A while back, spurred on by Miss B, I bought an Australian cookbook filled with kid-friendly cooking ideas and photos (shown here being perused by our toothy friend). Well, either those people really know their market, or else the apple doesn’t fall far from the tree; whichever, Miss B has spent a lot of time looking at this cookbook since we bought it. Not only that, she’s been suggesting things to cook from it.
One of the things she was most interested in, from Day One, was the recipe that featured on the book’s cover: giant alphabet cookies, thickly frosted and decorated. The kids in the picture are holding ‘A’, ‘B’, and ‘C’, and I swear the cookies and the kids’ heads are comparable sizes. Plus frosting and sugar decorations. What four-year-old wouldn’t want a piece of that action?
Being a doting mother, I said yes, we would make alphabet cookies and frost them. How hard could it be?
::cue sinister foreshadowing music::
For starters, I was (perhaps not surprisingly) unable to locate any giant alphabet cookie cutters, and had to settle on a very average size letter instead. The set I bought claimed to include the whole alphabet, which, upon closer inspection at home following purchase, turned out to mean two letter ‘C’s and no letter ‘O’.
No matter. Four-year-olds haven’t fully absorbed the alphabet yet, anyway, right? Onward!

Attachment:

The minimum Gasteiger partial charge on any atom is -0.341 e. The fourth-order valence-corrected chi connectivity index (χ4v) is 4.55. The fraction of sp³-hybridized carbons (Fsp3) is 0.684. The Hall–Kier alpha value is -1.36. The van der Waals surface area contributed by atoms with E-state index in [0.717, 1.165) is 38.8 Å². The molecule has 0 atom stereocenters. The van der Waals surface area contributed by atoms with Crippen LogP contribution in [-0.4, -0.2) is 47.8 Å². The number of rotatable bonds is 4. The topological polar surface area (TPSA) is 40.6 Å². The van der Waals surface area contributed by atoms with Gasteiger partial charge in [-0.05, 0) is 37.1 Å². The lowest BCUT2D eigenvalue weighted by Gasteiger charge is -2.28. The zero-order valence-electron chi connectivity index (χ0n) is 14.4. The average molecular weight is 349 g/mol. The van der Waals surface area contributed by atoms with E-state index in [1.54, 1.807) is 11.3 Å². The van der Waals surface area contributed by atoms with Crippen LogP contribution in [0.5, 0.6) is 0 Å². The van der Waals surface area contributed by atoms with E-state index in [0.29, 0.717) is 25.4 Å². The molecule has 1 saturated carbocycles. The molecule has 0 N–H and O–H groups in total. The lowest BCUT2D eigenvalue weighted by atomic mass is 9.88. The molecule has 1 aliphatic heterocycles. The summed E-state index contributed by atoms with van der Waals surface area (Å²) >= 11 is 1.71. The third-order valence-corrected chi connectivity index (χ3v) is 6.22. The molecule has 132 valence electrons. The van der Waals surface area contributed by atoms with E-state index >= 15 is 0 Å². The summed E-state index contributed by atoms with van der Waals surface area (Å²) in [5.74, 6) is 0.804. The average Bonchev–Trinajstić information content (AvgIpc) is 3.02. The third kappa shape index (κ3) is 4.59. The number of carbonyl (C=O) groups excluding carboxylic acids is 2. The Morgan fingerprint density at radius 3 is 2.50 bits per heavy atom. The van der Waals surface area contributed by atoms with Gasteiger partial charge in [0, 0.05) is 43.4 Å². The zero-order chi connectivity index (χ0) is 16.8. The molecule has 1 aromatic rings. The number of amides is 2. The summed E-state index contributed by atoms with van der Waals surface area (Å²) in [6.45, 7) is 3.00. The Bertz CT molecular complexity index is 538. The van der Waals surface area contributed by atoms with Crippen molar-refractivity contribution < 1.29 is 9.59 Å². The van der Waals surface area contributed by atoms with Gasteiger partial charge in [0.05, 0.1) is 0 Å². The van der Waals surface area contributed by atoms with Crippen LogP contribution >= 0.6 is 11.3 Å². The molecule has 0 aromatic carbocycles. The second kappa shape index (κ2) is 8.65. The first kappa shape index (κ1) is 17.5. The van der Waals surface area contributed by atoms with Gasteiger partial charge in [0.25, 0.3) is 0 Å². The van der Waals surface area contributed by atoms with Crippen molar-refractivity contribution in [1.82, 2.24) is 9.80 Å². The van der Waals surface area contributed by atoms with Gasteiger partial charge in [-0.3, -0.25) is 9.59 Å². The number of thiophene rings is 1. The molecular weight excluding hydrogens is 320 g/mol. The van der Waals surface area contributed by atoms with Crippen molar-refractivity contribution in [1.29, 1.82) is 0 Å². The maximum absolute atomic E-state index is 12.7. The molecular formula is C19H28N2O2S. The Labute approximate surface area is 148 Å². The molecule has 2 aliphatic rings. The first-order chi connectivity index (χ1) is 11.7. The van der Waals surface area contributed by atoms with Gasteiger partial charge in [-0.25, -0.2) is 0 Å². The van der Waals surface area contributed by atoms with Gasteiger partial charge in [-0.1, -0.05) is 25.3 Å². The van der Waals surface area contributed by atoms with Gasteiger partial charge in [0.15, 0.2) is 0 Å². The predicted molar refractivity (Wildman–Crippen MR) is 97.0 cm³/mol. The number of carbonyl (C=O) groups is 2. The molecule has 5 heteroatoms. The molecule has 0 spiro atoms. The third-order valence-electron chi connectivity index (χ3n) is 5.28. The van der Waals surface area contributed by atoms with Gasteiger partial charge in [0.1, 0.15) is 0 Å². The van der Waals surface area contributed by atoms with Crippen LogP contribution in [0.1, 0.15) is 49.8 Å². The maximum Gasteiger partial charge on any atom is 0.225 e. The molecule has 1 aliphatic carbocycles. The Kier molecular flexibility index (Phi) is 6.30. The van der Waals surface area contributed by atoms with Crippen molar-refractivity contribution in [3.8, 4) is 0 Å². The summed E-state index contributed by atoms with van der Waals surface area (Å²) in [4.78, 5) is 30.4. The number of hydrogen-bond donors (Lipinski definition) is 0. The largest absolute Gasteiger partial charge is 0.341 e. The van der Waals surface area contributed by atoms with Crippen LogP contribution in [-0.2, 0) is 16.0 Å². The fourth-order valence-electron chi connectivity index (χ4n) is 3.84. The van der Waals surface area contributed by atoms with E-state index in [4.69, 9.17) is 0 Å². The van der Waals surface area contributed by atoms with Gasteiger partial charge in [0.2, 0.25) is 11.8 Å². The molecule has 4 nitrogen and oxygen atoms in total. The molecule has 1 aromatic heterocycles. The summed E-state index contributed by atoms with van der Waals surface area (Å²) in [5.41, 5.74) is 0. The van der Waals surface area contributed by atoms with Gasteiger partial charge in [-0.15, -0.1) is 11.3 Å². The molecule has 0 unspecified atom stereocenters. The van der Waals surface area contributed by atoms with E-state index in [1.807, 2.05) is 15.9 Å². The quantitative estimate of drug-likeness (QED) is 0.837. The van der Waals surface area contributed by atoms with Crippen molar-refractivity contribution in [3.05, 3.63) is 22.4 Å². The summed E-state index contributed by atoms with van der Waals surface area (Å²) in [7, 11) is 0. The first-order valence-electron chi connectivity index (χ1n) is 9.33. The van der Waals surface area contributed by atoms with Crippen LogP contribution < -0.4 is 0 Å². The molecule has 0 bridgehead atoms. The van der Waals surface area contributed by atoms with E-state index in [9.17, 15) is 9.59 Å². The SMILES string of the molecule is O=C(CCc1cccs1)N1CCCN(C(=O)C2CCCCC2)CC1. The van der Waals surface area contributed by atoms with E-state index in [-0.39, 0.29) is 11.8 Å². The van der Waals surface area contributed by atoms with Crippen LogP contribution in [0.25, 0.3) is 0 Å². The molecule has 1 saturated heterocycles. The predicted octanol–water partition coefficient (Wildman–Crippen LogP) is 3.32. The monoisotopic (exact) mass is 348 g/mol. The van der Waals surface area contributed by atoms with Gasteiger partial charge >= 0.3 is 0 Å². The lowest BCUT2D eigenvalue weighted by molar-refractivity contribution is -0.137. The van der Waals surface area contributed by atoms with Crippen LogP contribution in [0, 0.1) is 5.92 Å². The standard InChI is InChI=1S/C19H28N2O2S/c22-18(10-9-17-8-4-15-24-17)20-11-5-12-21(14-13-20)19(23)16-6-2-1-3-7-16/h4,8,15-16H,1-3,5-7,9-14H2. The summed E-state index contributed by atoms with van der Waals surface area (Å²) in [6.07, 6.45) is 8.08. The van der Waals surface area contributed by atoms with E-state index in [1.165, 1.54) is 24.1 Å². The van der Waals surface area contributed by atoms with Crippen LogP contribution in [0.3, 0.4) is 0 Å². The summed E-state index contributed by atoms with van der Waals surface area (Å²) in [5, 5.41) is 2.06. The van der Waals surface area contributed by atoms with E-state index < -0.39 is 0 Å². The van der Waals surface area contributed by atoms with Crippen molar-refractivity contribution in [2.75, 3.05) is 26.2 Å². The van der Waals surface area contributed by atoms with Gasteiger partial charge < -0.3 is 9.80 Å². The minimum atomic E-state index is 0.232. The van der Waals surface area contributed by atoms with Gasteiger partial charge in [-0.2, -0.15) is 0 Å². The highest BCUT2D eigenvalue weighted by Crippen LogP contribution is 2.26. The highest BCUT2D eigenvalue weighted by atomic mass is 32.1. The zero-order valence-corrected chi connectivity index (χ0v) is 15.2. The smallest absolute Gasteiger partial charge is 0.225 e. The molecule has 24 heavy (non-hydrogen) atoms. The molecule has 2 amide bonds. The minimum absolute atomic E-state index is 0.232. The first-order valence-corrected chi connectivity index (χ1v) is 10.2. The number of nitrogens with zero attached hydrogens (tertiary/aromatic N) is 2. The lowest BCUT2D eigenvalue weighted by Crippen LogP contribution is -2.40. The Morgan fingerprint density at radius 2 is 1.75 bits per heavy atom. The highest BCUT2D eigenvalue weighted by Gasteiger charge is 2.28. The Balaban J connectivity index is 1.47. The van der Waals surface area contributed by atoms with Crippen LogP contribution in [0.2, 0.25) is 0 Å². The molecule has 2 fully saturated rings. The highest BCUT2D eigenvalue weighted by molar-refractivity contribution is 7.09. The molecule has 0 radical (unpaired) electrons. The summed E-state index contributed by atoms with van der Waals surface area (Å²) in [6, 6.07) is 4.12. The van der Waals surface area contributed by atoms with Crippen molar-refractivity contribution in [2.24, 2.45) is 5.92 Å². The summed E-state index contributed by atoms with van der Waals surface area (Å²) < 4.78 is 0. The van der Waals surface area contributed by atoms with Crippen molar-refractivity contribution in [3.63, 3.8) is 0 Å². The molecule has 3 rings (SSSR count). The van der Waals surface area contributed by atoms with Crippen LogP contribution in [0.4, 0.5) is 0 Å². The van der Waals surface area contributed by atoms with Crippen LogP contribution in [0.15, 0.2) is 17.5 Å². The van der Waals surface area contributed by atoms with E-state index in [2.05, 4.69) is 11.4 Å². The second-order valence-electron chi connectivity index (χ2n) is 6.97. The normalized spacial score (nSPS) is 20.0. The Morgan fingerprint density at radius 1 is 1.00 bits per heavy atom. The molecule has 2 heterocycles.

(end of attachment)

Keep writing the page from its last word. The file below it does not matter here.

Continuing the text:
Well, things went downhill from there. The dough, when mixed, was seriously crumbly, and even after its obligatory rest in the fridge, practically impossible to roll out. The alphabet cutters, narrow and deep, refused to release the dough, requiring that it be poked out gingerly with a knife, resulting in a ruinously high level of breakage between cutter and baking sheet.
It took me five attempts to get one intact letter ‘B’. (For obvious reasons, the one letter that it was crucial to produce.)
The time stipulated in the recipe overbaked the cookies; and, when cooked, they remained so skinny that I feared frosting them with a knife would snap them like twigs. The frosting, meanwhile, looked nothing like the cookbook’s glowing primary colors; we had, instead, pale pink and pale blue to choose from. We were also short on sugar flowers and hearts, and there was no way our scrawny specimens could support more than one m&m apiece. Thus, our adapted decorating method was: Mum dips one side of the cookies in frosting and lays them on a plate; Miss B sprinkles them lavishly with hundreds and thousands.
By the time we were done, I was feeling a little frazzled: stressed by all the things that had gone wrong, and downcast by all the ways that our cookies deviated from the Standard of Perfection set by the cookbook photos. And Miss B?
Miss B was thrilled to pieces by our alphabet cookies. She thought they were the best things ever. She showed them to everyone she could think of, either in person or on Skype. She didn’t care that most of the hundreds and thousands were piled on the plate instead of stuck to the cookies. She didn’t care what letters they were, or even if they were broken fragments. She loved them.
She wants to make them again. So we will. And this time I’ll try to let go of my expectations and have as much fun as Miss B is having. But if anyone has a tried-and-tested, favorite, basic, cookie-cutter cookie recipe….I’m all ears.